Not so festive: Competitive politics of religious festivals in AP, Telangana
According to the Constitution, religion and the state are not meant to go hand in hand.india Updated: Oct 21, 2016 12:42 IST
According to the Constitution, religion and the state are not meant to go hand in hand. But in Telangana and Andhra Pradesh, both the Telugu Desam Party (TDP) and the Telangana Rashtra Samiti (TRS) are exploiting the entire government apparatus to officially sponsor and promote religious festivals to appease voters.
On October 9, Telangana chief minister K Chandrasekhar Rao (KCR), on behalf of his cabinet presented the Bhadrakali temple in Warangal with an 11,700 kg golden crown worth Rs 3.65 crore. In 2015, he pledged Rs 5.59 crore worth of jewellery to the Balaji temple in Tirupati and other deities. Both donations were made out of the newly-formed state government’s Common Good Fund.
The nine-day Brahmotsavam festival at Tirumala which concluded on October 11 was sponsored by the Andhra government and is now one of the most expensive festivals in the country. “Nearly 5,000 policemen, 3,500 volunteers, 21,000 TTD employees toiled for several months to make it a success,” Tirumala Tirupati Devasthanam (TTD) executive officer and IAS officer Dr D Sambasiva Rao said.
The TTD, which is run by a band of hand-picked Indian Administrative Service and Indian Police Service officers, has a budget of Rs 2,670 crore this year. In June this year, the AP government announced a scheme to provide free pilgrimages , largely to Hindu members of the Scheduled Caste, Scheduled Tribe, and Backward communities.
Both the TDP in Andhra and the TRS in Telangana have captured power on the planks of regionalism and religion. If the mythological charisma of TDP founder NT Rama Rao, a film star who played various gods in films, destroyed the Congress bastion in united AP in the early 1980s, it was the open display of belief in supernatural powers and daily rituals of Telangana chief minister K Chandrasekhar Rao (KCR) that was an added advantage as the TRS overturned the Congress and TDP in Telangana in 2014.
So much so that KCR appointed his family astrologer as the Vaastu exponent to the Telangana government on a fat salary to ensure that all government buildings were Vaastu compliant. He also performed a Mahachandi yagya at his farmhouse in December 2015 and even invited President Pranab Mukherji, whose visit was cancelled at the last minute due to a technical hiccup.
During the 2014 general election, the Election Commission set a new record and confiscated around Rs 155 crore in combined AP, which accounted for almost 50% of the cash seizures in the country that year. “But that is only a small slice of huge election funds spent by each political party, as the major amount was in funding religious events, institutions and pilgrimages,” election analyst K Ravi said.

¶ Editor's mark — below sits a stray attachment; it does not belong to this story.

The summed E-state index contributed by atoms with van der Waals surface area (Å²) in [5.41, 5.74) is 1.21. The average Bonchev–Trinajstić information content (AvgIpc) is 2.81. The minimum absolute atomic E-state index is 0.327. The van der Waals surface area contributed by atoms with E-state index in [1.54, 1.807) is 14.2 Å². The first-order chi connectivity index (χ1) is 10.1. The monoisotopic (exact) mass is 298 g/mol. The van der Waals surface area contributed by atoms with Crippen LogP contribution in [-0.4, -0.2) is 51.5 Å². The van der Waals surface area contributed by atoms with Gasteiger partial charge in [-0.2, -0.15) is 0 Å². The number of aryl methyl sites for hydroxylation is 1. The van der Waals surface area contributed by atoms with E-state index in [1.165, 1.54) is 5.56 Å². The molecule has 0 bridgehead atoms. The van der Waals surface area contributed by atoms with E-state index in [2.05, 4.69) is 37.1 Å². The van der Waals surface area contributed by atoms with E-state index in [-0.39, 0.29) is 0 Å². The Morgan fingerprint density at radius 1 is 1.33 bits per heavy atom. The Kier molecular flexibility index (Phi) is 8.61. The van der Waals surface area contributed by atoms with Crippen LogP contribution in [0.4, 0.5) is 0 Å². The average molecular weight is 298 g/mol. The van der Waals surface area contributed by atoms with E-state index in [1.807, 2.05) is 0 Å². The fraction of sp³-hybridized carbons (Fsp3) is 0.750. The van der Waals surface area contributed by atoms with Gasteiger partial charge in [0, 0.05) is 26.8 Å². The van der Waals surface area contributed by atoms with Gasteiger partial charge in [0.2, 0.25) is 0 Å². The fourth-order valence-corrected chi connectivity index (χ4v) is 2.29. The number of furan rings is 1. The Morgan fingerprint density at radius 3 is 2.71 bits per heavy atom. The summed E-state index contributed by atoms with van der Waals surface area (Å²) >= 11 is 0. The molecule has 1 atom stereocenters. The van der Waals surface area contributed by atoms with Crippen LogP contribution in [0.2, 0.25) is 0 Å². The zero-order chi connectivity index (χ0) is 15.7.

Ruling parties in AP and Telangana have become smarter than the Election Commission. Rather than dole out freebies during polls, they use religious events as opportunities for voter appeasement and official patronage. Be it Christmas, Ramzan, Guru Nanak Jayanti, Mahavir Jayanti, Bathukamma, Bonalu or Gangamma Panduga, successive governments have opened their coffers for organising festivals or sponsoring pilgrims. Now, it’s on a larger scale than ever.
Festivals and politics
While in combined AP, Ganesh Chaturthi was the only religious festival celebrations sponsored by the government, now both the Telangana and AP governments are doling out grants for multiple festivals, including Christmas and Ramzan.
At this year’s Brahmotsavam festival at Tirumala, lakhs were fed every day, cultural events were organised with bhajan mandalis and Padma Shri awardees like saxophone maestro Kadiri Gopalnath performing at Tirumala and Tirupati for the benefit of pilgrims. While Brahmotsavam is an annual event, the ruling TDP made a special effort this year. The AP government has also announced that the TTD’s mega kitchen will now be used to provide free food to pushkaram pilgrims as well .
The AP government has started giving a gift hamper called ‘Chandrannakanuka’, containing essential commodities worth Rs 1,000, to BPL families through the government PDS, as it did on Ramzan, Christmas, Sankranti, Ugadi, and most recently, Dussehra. Some enthusiastic AP ministers also gave gift hampers this year for the Varamahalakshmi festival in Anantapur, Krishna and West Godavari districts. Some Vijayawada TDP leaders handed out similar hampers on the eve of chief minister Chandrababu Naidu’s 65th birthday celebrations on April 20 this year.